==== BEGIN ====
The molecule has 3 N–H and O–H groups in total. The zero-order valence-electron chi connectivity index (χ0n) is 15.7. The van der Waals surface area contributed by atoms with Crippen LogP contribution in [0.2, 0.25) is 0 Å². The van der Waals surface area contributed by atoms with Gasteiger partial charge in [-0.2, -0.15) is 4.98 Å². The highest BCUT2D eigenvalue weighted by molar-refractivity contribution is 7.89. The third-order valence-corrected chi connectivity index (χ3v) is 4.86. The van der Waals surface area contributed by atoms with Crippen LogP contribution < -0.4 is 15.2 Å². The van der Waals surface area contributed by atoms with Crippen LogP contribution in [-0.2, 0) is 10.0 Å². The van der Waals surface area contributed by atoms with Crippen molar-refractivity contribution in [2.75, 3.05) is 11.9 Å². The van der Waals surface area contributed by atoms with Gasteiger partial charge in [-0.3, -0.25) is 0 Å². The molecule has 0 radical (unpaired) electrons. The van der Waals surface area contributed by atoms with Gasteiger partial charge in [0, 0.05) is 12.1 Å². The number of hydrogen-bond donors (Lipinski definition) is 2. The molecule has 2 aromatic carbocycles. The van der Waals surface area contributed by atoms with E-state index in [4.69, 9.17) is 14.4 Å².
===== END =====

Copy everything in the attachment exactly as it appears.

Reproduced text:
The molecule has 3 N–H and O–H groups in total. The zero-order valence-electron chi connectivity index (χ0n) is 15.7. The van der Waals surface area contributed by atoms with Crippen LogP contribution in [0.2, 0.25) is 0 Å². The van der Waals surface area contributed by atoms with Gasteiger partial charge in [-0.2, -0.15) is 4.98 Å². The highest BCUT2D eigenvalue weighted by molar-refractivity contribution is 7.89. The third-order valence-corrected chi connectivity index (χ3v) is 4.86. The van der Waals surface area contributed by atoms with Crippen LogP contribution < -0.4 is 15.2 Å². The van der Waals surface area contributed by atoms with Crippen LogP contribution in [-0.2, 0) is 10.0 Å². The van der Waals surface area contributed by atoms with Crippen molar-refractivity contribution in [2.75, 3.05) is 11.9 Å². The van der Waals surface area contributed by atoms with Gasteiger partial charge in [-0.3, -0.25) is 0 Å². The molecule has 0 radical (unpaired) electrons. The van der Waals surface area contributed by atoms with Gasteiger partial charge in [0, 0.05) is 12.1 Å². The number of hydrogen-bond donors (Lipinski definition) is 2. The molecule has 2 aromatic carbocycles. The van der Waals surface area contributed by atoms with E-state index in [4.69, 9.17) is 14.4 Å².